junket


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jun·ket

 (jŭng′kĭt)
n.
1. A trip or tour, especially:
a. One taken by an official at public expense.
b. One taken by a person who is the guest of a business or agency seeking favor or patronage.
2. A party, banquet, or outing.
3. A dessert made from flavored milk and rennet.
intr.v. jun·ket·ed, jun·ket·ing, jun·kets
To go on a junket.

[Middle English jonket, rush basket, preparation of cream or milk served on rushes, feast; akin to modern French dialectal (Normandy) jonquette, a kind of dessert made with boiled milk, and French jonchée, container made of rushes for draining soft cheeses, soft cheese made in such a container, all ultimately from Latin iuncus, rush; see jonquil.]

jun′ket·er n.
Word History: In medieval times, soft cheeses and similar foods made from milk and cream were prepared in baskets or on mats woven from grasslike plants called rushes. These baskets or mats would have allowed excess liquid to drain away while protecting the mass of coagulated milk or cream from breaking apart. Junket originally meant "rush basket, especially one for carrying fish," and is ultimately derived from the Latin word junca, "rush." Since delicate dishes of cream or milk could be served in these rush baskets or on these mats, junket became the name for the dishes themselves. By the early 1500s, the word had come to refer to an occasion at which a junket might be served—a banquet, feast, or bout of merrymaking in general. Then, during the 1800s in the United States, it developed the meaning "picnic, pleasure excursion with eating and drinking." Americans began to use the word junket especially of trips taken by officials at public expense, ostensibly for fact-finding or diplomatic purposes but really just for the officials' own enjoyment. Junket also came to refer to trips taken by politicians or other influential persons as guests of a business or organization seeking favors—a bribe in the form of cruise tickets.

junket

(ˈdʒʌŋkɪt)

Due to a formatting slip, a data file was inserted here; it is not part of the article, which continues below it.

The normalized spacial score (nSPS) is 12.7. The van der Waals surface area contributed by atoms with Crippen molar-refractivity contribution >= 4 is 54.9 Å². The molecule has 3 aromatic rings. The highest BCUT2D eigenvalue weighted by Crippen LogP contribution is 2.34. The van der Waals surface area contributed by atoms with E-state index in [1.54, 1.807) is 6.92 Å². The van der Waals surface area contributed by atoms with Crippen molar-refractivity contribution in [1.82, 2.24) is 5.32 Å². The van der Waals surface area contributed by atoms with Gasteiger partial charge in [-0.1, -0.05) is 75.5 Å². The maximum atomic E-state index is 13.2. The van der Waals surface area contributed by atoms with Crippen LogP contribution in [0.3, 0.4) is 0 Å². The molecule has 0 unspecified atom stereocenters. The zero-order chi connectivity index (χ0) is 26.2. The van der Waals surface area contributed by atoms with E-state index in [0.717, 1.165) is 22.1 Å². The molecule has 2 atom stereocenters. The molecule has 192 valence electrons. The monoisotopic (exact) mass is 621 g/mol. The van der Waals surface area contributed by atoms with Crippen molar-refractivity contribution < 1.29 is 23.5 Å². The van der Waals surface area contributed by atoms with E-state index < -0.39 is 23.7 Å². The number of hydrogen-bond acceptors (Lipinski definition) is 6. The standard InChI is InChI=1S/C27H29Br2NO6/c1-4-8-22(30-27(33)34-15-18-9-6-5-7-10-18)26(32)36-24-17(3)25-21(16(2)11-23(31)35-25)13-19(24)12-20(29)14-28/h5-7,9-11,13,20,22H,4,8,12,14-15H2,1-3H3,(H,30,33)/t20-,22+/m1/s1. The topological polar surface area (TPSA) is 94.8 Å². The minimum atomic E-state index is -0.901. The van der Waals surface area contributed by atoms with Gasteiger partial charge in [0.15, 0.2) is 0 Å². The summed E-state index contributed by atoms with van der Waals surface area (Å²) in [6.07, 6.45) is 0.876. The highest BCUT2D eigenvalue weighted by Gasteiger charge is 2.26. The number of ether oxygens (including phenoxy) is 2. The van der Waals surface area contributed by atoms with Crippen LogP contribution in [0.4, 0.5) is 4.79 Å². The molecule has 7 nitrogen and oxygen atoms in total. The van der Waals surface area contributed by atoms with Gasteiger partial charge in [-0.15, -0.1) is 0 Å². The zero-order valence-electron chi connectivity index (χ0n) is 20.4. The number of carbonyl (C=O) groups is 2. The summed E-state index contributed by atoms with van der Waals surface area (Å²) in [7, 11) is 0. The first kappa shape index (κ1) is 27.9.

n
1. an excursion, esp one made for pleasure at public expense by a public official or committee
2. (Cookery) a sweet dessert made of flavoured milk set to a curd with rennet
3. a feast or festive occasion
vb
4. (intr) (of a public official, committee, etc) to go on a junket
5. to have or entertain with a feast or festive gathering
[C14 (in the sense: rush basket, hence custard served on rushes): from Old French (dialect) jonquette, from jonc rush, from Latin juncus reed]
ˈjunketer, ˈjunketter, ˌjunkeˈteer n
ˈjunketing n

jun•ket

(ˈdʒʌŋ kɪt)
n.
1. a custardlike dessert of flavored milk curdled with rennet.
2. a pleasure excursion: a junket down the Mississippi.
3. a trip taken by a government official at public expense, ostensibly for the purpose of obtaining information.
v.i.
4. to go on a junket: Congressmen junketing in Asia.
v.t.
5. to entertain; feast; regale.
[1425–75; Middle English jonket rush basket < Old French (dial.) jonquette=jonc (< Latin juncus reed) + -ette -ette]
jun′ket•er, n.

junket


Past participle: junketed
Gerund: junketing

Imperative
junket
junket
Present
I junket
you junket
he/she/it junkets
we junket
you junket
they junket
Preterite
I junketed
you junketed
he/she/it junketed
we junketed
you junketed
they junketed
Present Continuous
I am junketing
you are junketing
he/she/it is junketing
we are junketing
you are junketing
they are junketing
Present Perfect
I have junketed
you have junketed
he/she/it has junketed
we have junketed
you have junketed
they have junketed
Past Continuous
I was junketing
you were junketing
he/she/it was junketing
we were junketing
you were junketing
they were junketing
Past Perfect
I had junketed
you had junketed
he/she/it had junketed
we had junketed
you had junketed
they had junketed
Future
I will junket
you will junket
he/she/it will junket
we will junket
you will junket
they will junket
Future Perfect
I will have junketed
you will have junketed
he/she/it will have junketed
we will have junketed
you will have junketed
they will have junketed
Future Continuous
I will be junketing
you will be junketing
he/she/it will be junketing
we will be junketing
you will be junketing
they will be junketing
Present Perfect Continuous
I have been junketing
you have been junketing
he/she/it has been junketing
we have been junketing
you have been junketing
they have been junketing
Future Perfect Continuous
I will have been junketing
you will have been junketing
he/she/it will have been junketing
we will have been junketing
you will have been junketing
they will have been junketing
Past Perfect Continuous
I had been junketing
you had been junketing
he/she/it had been junketing
we had been junketing
you had been junketing
they had been junketing
Conditional
I would junket
you would junket
he/she/it would junket
we would junket
you would junket
they would junket